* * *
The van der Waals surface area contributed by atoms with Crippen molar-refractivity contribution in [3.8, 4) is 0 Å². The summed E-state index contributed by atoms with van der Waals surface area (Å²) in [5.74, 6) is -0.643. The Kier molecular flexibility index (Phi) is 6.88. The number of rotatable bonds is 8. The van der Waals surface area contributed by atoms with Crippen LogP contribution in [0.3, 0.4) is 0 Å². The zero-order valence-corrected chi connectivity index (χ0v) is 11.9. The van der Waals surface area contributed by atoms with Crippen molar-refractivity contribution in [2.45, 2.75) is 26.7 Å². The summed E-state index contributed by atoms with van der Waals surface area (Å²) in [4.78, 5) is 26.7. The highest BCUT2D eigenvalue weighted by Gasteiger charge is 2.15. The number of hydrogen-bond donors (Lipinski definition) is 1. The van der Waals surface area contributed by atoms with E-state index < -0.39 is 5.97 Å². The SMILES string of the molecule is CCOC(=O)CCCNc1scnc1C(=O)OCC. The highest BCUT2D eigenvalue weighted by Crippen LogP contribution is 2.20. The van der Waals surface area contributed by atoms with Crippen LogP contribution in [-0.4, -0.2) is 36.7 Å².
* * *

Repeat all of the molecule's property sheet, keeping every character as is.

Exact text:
The van der Waals surface area contributed by atoms with Crippen molar-refractivity contribution in [3.8, 4) is 0 Å². The summed E-state index contributed by atoms with van der Waals surface area (Å²) in [5.74, 6) is -0.643. The Kier molecular flexibility index (Phi) is 6.88. The number of rotatable bonds is 8. The van der Waals surface area contributed by atoms with Crippen LogP contribution in [0.3, 0.4) is 0 Å². The zero-order valence-corrected chi connectivity index (χ0v) is 11.9. The van der Waals surface area contributed by atoms with Crippen molar-refractivity contribution in [2.45, 2.75) is 26.7 Å². The summed E-state index contributed by atoms with van der Waals surface area (Å²) in [4.78, 5) is 26.7. The highest BCUT2D eigenvalue weighted by Gasteiger charge is 2.15. The number of hydrogen-bond donors (Lipinski definition) is 1. The van der Waals surface area contributed by atoms with E-state index < -0.39 is 5.97 Å². The SMILES string of the molecule is CCOC(=O)CCCNc1scnc1C(=O)OCC. The highest BCUT2D eigenvalue weighted by Crippen LogP contribution is 2.20. The van der Waals surface area contributed by atoms with Crippen LogP contribution in [-0.4, -0.2) is 36.7 Å².